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Korean food doesn’t come close, in terms of popularity, to other Asian cuisines.

Yet New Seoul, on Old University Avenue, has soldiered on for almost two decades with its version of Korean home cooking and simple decor.

Since the recent closing of Coreana, it’s now the only full-service Korean restaurant in Madison.

Korean meals are not served in courses; instead, all the food appears on the table in one fell swoop. Small bowls of vegetables, which replace salads, are meant to be shared. The spicy fermented radishes, potatoes, and cucumbers were pleasantly spicy, while the pungent kimchi was less fiery than most.

An appetizer, kimbop ($5.50), looked exactly like a sliced Japanese sushi roll. Wrapped in the dried seaweed were sticky rice, fish cake, fried egg, as well as pickled radishes, carrots and spinach. A vegetable egg roll ($2.50) was filled with crisp, fresh cabbage, carrots, and onion in a lightly battered wrapper. Miso soup ($1.95), with bean paste, tofu and green onion is another item familiar from exposure to other Asian cuisines.

Samsun Jambong ($10.95) is an outstanding and colorful seafood soup with a generous amount of clams, mussels, shrimp, octopus and squid. The seafood was complemented by carrots, and both red and green cabbage swimming in a spicy orange broth with thick noodles. It was a huge portion and an impressive bargain when considering its expensive ingredients.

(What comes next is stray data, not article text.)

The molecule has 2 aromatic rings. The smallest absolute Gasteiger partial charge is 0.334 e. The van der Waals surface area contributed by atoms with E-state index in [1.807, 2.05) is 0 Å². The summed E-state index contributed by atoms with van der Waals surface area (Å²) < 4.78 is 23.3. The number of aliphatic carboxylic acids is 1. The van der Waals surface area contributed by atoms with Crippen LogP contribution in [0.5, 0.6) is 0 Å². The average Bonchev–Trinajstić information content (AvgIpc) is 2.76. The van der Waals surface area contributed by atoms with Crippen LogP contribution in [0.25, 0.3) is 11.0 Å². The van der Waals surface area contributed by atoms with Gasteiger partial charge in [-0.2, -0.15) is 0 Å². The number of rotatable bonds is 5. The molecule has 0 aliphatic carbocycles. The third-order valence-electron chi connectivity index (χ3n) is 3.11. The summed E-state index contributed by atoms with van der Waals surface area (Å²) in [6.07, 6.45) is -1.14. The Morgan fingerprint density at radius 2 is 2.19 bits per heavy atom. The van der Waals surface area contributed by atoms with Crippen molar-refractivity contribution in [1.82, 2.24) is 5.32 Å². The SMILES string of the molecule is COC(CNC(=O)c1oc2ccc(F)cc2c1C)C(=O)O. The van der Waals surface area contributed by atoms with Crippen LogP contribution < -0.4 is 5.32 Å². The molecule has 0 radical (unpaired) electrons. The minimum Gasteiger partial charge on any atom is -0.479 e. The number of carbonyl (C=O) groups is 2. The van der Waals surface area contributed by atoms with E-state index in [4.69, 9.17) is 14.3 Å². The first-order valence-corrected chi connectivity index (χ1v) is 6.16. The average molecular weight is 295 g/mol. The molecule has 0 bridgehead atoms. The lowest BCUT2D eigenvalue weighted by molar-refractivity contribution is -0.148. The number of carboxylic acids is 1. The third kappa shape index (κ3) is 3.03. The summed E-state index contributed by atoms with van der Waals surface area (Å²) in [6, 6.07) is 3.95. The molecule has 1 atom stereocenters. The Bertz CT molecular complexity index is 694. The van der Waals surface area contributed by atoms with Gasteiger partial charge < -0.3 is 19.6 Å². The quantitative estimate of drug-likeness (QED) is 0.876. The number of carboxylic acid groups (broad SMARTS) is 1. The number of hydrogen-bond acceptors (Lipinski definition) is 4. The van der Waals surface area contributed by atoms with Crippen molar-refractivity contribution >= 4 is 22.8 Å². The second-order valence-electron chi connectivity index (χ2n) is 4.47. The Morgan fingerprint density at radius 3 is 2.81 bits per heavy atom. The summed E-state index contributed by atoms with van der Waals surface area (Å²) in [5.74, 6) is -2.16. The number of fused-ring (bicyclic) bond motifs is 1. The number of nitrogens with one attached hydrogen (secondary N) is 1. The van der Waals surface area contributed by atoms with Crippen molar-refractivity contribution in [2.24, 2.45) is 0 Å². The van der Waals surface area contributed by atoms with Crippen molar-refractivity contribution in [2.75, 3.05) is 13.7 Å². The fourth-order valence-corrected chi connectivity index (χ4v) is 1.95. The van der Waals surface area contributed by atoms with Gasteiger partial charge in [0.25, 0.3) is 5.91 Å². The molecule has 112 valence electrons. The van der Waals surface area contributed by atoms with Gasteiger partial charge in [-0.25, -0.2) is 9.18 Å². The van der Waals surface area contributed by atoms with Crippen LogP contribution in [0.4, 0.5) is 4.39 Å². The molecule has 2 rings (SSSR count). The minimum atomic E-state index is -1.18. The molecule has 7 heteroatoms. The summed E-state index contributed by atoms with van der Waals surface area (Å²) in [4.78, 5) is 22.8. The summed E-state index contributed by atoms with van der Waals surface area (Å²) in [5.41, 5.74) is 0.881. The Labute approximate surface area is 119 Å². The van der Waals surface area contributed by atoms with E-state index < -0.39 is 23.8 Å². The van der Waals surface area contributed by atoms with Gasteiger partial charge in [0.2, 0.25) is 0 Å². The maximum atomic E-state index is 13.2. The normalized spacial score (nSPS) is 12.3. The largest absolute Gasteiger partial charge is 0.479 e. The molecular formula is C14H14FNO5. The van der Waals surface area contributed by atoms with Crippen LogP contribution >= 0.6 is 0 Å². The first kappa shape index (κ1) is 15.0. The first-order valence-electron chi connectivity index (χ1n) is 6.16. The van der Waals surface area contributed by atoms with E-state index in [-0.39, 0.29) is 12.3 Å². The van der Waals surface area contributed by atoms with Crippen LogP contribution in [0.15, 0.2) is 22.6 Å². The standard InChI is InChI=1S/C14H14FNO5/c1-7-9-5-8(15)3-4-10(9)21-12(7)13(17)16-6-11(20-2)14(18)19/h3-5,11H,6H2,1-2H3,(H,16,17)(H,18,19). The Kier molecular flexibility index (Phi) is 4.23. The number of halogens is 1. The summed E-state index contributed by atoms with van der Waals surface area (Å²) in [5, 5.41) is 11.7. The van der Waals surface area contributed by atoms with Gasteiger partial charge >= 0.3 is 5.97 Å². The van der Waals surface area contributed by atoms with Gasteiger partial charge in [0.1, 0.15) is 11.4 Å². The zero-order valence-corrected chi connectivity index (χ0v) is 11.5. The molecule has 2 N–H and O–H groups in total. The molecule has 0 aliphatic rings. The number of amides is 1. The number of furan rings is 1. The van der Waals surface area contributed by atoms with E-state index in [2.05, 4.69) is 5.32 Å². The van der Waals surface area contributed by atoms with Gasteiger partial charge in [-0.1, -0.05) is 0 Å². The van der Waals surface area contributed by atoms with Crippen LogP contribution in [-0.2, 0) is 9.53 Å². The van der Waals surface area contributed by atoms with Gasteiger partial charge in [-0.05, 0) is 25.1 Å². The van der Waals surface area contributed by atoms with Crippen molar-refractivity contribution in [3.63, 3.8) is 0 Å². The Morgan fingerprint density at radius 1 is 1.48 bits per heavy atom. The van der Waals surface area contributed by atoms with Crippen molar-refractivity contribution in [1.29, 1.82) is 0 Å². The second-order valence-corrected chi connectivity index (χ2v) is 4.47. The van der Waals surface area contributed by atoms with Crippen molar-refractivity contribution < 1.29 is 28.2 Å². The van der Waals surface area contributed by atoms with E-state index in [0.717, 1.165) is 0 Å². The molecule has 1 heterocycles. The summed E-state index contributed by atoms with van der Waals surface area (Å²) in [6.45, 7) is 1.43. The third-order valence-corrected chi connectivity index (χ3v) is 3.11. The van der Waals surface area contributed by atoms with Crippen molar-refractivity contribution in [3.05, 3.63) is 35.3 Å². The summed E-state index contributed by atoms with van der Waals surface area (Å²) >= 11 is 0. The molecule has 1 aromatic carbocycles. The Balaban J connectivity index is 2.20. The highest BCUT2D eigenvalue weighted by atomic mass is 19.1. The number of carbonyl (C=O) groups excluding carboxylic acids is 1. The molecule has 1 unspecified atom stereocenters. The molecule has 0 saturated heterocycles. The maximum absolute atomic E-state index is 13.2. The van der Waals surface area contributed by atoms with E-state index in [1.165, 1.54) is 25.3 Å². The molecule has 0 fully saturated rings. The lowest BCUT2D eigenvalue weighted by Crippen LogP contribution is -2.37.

Ginseng chicken soup ($15.95) was excellent, tasting much like a soup an American grandmother would feed you when you’re not feeling well. It contained a nice chunk of tender meat on the bone, with sweet rice, dried dates, garlic and lots of green onion in a soothing broth, and it arrived bubbling hot. Ginseng is prized for its medicinal properties, but as a flavor it didn’t really register. Salt, pepper and sesame seeds arrived separately, in little bowls so you could season the soup yourself.

Bibimbop ($9.95) is a one-dish meal that is cooked and served in a rock bowl. Steamed rice goes in first, then bean sprouts, sliced carrots, spinach, and sliced pork, and all of it’s topped with a soft-cooked egg that is meant to be stirred in with the other ingredients. Hot sauce is served on the side, and chicken, beef or tofu can be substituted for the pork.

Galbi ($18.95) is marinated grilled beef short ribs on the bone, set on a bed of lettuce and served with rice and miso soup. The meat had a terrific flavor, though it wasn’t especially tender.

And at the end of the meal, during which service was friendly and prompt, we were offered — instead of a mint — a stick of gum, and it hit the spot.

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